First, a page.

The commoner. (Lincoln, Neb.) 1901-1923, November 04, 1910, Page 13, Image 13

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The Commoner.
NOVEMBER 4," 1010
hearted plea for the eleciien of Mr.
Kern, a plea in which all the great
issues were discussed, and as such
was in striking contrast with the
speech delivered last week from the
game platform .in advocacy of the
election of Mr. Beveridge. TherQ
were no dodging and evading, no
mere generalities, no homilies in
praise of virtues which all admit to
be admirable. Mr. Bryan, unlike
Mr. Beveridge's champion, discussed
controverted questions. And ho car
ried his audience with him. Those
who were not fortunate enough to
hear the spoech should read it. The
man who begins it will hardly And
It possible to lay It down till he has
finished it.
Mr. Hoosevelt now says that had
that control (of the Saratoga conven
tion) been absolute, the tariff plank
would have been different. The de-
claimer comes too late. Theodore
Mr. Roosevelt's Outlook article,
which is in substance what ho said
at Sioux Falls. The membors of Mr.
Roosevelt's committee did not con
cern themselves with the failure of
the Payne tariff to glvo "general sat
isfaction." They wero satisfied with
it, and said so. Through them Mr.
Roosevelt said so. It is for this rea
son that the republican insurgents of
the west accuso him of surrendering
to "the bandits of plutocracy."
It is our opinion that Mr. Roosevelt
will have to stand on the tariff plank
of his platform. New York Times.
The New York Commercial, which
la one of the most consistent and ncr-
slstent boosters of the ship subsidy
graft In the country, Is somewhat dis
turbed at the trend of political
events. It saysr
"It Is amazing that in a congres
sional campaign like the present one,
wherein a mighty struggle is going
Roosevelt made up the committee on on for political control of the next
resolutions which rlrn.ft.prt that, tariff I .-...,, t i.nnMniiflvna nnn Tinnrn
plank. One minute before he named
the members of the committee ho
took the already prepared typewrit
ten list and struck off the names of
several delegates who had opposed
his wishes during the debate, and
substituted for them the names of
other delegates, who could be fully
trusted to do his bidding.
It was his committee. "When tho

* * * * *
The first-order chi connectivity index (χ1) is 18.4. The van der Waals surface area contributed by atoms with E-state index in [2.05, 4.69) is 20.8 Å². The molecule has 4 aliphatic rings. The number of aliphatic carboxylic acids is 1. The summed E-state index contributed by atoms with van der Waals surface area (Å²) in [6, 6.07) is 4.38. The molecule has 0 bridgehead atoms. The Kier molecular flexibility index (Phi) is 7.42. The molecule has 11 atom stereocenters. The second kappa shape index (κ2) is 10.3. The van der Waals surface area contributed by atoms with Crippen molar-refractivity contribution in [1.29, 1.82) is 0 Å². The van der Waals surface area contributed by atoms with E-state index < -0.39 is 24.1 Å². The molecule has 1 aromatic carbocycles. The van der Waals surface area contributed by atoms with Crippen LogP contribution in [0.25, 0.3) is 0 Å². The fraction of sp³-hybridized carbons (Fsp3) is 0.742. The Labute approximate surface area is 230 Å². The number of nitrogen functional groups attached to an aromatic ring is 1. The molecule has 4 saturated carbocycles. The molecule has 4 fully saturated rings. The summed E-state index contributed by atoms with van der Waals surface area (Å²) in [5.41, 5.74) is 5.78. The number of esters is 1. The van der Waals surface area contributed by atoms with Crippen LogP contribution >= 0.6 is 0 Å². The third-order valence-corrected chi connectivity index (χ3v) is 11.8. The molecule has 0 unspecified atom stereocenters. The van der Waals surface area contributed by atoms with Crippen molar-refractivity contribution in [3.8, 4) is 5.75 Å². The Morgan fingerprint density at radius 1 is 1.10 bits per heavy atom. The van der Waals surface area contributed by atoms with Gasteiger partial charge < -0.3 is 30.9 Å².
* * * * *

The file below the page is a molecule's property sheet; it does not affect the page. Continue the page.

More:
platform was reported to the conven
tion no word of dissent was heard
from him. It was open to him to
movo an amendment. He was per
fectly free to declare, if so minded,
that a tariff plank phrased to meet
the approval of Cannon and Payne
and Aldrich would not be a good
thing for the republican party in New
York this year. He did nothing of
the kind. The platform was adopted,
it stands as the republican paTty's
declaration of policy. It is as much
Mr. Roosevelt's platform as it would
have been had he written it; for the
men who did write it were his close
friends and appointees. He accepted
tho platform, tariff plank and all,
and he spoke no word in criticism
of it, he gave no intimation that he
would have had it otherwise until
after his interview with tho distin
guished insurgent from Iowa.
At Carnegie hall he had a fine op
portunity to tell the men of the re
publican league In what way or ways
he would have had the tariff planlc
differently drawn. But instead of
that he spoke in praise of the plat
form, of the whole platform. Even
in the Outlook he had said: "I think
that the present tariff is better than
the one before the last; but it has
certainly failed to glvo general sat
isfaction." The Saratoga platform in
its praise and defense of tho tariff
Is therefore perfectly consistent with
TALITY Now York dispatch to tho Chicago
American: "If Thomas A. Edison
had paused to write hla views on 'Im
mortality' Instead of being 'Inter
viewed, ho would have avoided this
mass of contradictions, of anarchy
and folly," said tho Rov. C. P. Aked,
pastor of tho Fifth Avenue Baptist
church, yesterday, In reply to the
great inventor's views on tho here
after. Dr. Aked picked tho Interview to
pieces. He said ho had great rcBpect
and admiration and gratitude for Mr.
Edison, for his wonderful Inventions
of tho phonograph and several hun
dred other things, but thought that
neither Mr. Edison nor any other
man should attempt to discuss vast
themes of mankind, life and destiny